Individuals who are 17 years old or younger cannot legally consent to participate in sexual activity. In other words, it is no defense that an underage participant agreed to have sex. A person violates the state's statutory rape law when a person has consensual sexual intercourse with a person under 18.
Wisconsin, unlike many other states, does not have a close-in-age exemption. These Romeo and Juliet laws exempt individuals from prosecution if they engage in consensual sex when both participants are close in age and at least one of the partners is under the age of consent. It is possible for two underage participants who consent to sexual activity to be prosecuted for statutory rape in Wisconsin. These prosecutions are rare, however. Wisconsin does have an exemption for married couples, but it covers only spouses who are 16 and 17.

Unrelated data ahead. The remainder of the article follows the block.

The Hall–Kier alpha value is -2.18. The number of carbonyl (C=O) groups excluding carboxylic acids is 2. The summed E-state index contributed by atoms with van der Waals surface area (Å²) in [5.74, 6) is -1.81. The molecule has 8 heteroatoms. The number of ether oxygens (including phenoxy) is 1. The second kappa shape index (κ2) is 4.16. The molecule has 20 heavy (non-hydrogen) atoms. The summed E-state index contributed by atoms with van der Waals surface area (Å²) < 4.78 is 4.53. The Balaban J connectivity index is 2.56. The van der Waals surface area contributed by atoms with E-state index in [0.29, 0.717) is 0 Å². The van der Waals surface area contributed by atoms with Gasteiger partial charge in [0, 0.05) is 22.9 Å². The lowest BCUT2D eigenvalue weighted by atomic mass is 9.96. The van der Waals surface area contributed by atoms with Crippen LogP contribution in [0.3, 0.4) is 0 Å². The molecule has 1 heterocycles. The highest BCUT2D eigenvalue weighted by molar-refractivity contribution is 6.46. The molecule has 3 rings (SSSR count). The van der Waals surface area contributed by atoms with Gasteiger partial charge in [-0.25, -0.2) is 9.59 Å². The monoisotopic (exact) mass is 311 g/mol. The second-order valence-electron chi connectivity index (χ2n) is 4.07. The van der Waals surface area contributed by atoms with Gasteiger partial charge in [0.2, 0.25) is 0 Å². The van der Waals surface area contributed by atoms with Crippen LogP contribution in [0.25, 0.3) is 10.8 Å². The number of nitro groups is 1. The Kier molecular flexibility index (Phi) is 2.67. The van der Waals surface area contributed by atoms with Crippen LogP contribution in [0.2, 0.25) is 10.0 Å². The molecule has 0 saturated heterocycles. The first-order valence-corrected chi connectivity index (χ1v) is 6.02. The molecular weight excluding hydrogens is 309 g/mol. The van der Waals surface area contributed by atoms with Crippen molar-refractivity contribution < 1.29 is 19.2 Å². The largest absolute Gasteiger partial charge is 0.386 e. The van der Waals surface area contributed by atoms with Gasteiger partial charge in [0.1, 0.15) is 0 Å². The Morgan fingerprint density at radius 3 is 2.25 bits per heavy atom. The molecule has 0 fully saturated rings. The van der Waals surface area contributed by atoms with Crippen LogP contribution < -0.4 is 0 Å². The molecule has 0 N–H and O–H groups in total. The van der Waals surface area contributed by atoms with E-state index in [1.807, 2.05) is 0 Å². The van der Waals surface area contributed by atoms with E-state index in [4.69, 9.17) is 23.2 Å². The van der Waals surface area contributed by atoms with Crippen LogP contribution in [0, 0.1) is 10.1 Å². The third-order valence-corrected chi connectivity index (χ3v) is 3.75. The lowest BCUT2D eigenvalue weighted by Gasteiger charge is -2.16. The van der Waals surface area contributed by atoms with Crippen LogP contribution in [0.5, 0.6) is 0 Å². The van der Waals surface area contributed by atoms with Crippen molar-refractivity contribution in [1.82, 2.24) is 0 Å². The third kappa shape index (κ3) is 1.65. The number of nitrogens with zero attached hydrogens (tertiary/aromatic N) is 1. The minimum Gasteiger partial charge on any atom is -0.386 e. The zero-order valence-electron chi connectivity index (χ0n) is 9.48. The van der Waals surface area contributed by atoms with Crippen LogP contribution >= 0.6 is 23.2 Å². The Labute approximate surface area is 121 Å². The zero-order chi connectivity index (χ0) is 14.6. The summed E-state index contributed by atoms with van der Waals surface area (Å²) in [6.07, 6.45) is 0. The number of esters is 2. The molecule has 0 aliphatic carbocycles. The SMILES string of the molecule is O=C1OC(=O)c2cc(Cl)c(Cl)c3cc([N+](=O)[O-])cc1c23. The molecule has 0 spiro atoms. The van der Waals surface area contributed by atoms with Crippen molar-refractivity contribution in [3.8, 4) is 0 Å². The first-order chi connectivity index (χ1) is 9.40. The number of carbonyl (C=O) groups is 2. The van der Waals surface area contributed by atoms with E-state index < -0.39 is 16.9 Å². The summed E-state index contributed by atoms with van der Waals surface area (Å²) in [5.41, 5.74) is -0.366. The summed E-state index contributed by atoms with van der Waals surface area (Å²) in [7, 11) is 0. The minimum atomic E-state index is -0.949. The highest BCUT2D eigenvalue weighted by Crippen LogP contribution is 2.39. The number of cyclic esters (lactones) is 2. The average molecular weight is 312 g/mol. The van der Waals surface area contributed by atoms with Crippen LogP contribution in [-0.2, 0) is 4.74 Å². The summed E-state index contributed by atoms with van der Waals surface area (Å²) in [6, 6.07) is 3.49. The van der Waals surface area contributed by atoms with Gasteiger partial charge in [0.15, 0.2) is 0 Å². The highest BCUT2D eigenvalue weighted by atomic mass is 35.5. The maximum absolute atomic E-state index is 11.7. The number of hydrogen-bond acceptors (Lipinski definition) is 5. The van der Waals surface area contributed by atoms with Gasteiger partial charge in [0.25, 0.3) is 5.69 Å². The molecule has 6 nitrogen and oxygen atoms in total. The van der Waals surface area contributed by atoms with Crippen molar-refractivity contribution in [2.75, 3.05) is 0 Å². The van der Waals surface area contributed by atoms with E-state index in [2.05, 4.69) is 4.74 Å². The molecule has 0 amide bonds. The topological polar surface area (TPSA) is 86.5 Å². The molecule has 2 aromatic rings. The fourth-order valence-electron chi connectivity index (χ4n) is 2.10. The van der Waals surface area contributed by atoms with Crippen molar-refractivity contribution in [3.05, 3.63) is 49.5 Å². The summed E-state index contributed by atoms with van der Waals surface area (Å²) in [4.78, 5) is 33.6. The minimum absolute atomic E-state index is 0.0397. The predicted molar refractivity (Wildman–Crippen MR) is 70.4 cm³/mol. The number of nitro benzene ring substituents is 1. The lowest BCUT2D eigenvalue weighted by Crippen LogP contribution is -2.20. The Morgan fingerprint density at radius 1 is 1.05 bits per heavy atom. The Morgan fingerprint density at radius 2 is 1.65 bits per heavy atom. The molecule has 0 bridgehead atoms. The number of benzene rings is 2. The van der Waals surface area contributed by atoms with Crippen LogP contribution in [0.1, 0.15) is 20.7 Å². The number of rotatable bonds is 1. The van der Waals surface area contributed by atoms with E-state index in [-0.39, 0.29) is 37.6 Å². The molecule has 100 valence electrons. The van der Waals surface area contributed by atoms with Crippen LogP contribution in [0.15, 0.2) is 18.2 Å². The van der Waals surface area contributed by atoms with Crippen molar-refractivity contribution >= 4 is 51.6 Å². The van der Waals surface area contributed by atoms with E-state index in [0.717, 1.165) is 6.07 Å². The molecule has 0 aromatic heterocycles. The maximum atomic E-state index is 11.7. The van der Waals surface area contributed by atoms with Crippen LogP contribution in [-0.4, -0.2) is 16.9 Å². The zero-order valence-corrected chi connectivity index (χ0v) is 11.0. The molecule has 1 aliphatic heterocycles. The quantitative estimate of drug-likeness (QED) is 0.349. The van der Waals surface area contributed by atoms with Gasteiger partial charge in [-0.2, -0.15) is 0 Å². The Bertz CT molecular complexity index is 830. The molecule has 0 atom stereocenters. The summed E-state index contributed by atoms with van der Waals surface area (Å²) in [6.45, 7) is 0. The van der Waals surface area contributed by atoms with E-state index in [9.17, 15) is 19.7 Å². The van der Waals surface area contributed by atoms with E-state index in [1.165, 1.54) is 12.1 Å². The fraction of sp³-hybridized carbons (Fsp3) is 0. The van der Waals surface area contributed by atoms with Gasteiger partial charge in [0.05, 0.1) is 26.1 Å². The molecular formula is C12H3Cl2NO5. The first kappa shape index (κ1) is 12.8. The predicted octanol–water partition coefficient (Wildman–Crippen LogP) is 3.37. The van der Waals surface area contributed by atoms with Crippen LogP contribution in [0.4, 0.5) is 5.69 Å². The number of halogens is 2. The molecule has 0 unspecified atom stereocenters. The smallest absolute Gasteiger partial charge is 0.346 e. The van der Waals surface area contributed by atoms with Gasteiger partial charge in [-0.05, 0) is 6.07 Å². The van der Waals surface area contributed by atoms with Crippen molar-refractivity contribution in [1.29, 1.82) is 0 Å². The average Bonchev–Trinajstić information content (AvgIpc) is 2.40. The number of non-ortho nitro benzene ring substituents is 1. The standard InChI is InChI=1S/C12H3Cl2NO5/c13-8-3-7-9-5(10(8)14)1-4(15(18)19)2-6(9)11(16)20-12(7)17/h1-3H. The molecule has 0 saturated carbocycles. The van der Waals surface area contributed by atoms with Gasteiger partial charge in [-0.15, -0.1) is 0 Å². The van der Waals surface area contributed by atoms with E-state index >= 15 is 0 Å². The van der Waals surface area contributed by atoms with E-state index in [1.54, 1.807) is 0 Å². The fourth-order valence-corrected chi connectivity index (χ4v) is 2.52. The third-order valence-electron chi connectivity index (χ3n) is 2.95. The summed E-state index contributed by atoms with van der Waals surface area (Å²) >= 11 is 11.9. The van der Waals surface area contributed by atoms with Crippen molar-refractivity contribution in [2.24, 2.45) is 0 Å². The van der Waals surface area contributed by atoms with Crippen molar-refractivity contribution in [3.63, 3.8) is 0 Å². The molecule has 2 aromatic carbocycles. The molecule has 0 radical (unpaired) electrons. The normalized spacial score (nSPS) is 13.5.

The severity of the offense depends on the specific criminal acts and the age of the perpetrator and victim. Sexual assault of a child first degree is punishable by up to life imprisonment or 66 years in jail, depending on whether it is a Class A or B felony. Sexual assault of a child second degree has a penalty of up to 40 years in prison or a fine of up to $100,000 if it is a Class C felony. If prosecuted as a Class F felony, perpetrators may face up to 18.5 years imprisonment or a fine of up to $25,000.
Individuals facing these charges should seek legal representation. An attorney can challenge evidence and mount the best defense under the circumstances.